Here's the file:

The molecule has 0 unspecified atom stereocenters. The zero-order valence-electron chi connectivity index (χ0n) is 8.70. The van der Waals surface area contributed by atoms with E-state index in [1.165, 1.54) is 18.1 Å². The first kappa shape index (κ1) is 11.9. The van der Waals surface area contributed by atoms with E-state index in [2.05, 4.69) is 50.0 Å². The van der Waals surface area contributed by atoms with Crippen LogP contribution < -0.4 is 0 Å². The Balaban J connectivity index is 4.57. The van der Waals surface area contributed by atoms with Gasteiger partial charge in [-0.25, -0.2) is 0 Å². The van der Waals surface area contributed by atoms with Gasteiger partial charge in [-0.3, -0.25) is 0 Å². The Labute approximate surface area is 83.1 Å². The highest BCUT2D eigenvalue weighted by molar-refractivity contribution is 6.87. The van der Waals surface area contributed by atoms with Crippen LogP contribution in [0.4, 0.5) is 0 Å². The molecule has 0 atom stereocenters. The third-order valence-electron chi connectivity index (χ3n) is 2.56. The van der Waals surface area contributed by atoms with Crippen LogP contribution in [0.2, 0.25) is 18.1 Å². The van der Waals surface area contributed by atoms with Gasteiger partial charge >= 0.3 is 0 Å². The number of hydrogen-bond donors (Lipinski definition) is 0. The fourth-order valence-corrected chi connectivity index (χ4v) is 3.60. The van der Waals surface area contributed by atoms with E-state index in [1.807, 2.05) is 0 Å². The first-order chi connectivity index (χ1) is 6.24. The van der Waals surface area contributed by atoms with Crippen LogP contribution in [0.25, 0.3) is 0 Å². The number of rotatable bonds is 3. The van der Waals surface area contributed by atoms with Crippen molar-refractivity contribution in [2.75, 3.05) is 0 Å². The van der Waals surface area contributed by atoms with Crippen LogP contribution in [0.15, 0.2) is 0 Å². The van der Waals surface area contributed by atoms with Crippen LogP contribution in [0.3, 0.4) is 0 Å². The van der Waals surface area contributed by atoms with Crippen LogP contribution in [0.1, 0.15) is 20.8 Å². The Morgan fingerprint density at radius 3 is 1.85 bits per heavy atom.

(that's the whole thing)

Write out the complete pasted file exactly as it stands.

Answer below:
The molecule has 0 unspecified atom stereocenters. The zero-order valence-electron chi connectivity index (χ0n) is 8.70. The van der Waals surface area contributed by atoms with E-state index in [1.165, 1.54) is 18.1 Å². The first kappa shape index (κ1) is 11.9. The van der Waals surface area contributed by atoms with E-state index in [2.05, 4.69) is 50.0 Å². The van der Waals surface area contributed by atoms with Crippen LogP contribution < -0.4 is 0 Å². The Balaban J connectivity index is 4.57. The van der Waals surface area contributed by atoms with Gasteiger partial charge in [-0.25, -0.2) is 0 Å². The van der Waals surface area contributed by atoms with Gasteiger partial charge in [-0.3, -0.25) is 0 Å². The Labute approximate surface area is 83.1 Å². The highest BCUT2D eigenvalue weighted by molar-refractivity contribution is 6.87. The van der Waals surface area contributed by atoms with Crippen LogP contribution in [0.4, 0.5) is 0 Å². The molecule has 0 atom stereocenters. The third-order valence-electron chi connectivity index (χ3n) is 2.56. The van der Waals surface area contributed by atoms with Crippen LogP contribution in [0.2, 0.25) is 18.1 Å². The van der Waals surface area contributed by atoms with Gasteiger partial charge >= 0.3 is 0 Å². The number of hydrogen-bond donors (Lipinski definition) is 0. The fourth-order valence-corrected chi connectivity index (χ4v) is 3.60. The van der Waals surface area contributed by atoms with E-state index in [1.807, 2.05) is 0 Å². The first-order chi connectivity index (χ1) is 6.24. The van der Waals surface area contributed by atoms with Crippen LogP contribution in [0.25, 0.3) is 0 Å². The number of rotatable bonds is 3. The van der Waals surface area contributed by atoms with Crippen molar-refractivity contribution in [2.75, 3.05) is 0 Å². The van der Waals surface area contributed by atoms with Crippen LogP contribution in [0.15, 0.2) is 0 Å². The van der Waals surface area contributed by atoms with Crippen LogP contribution in [0.3, 0.4) is 0 Å². The van der Waals surface area contributed by atoms with Crippen LogP contribution in [0.1, 0.15) is 20.8 Å². The Morgan fingerprint density at radius 3 is 1.85 bits per heavy atom.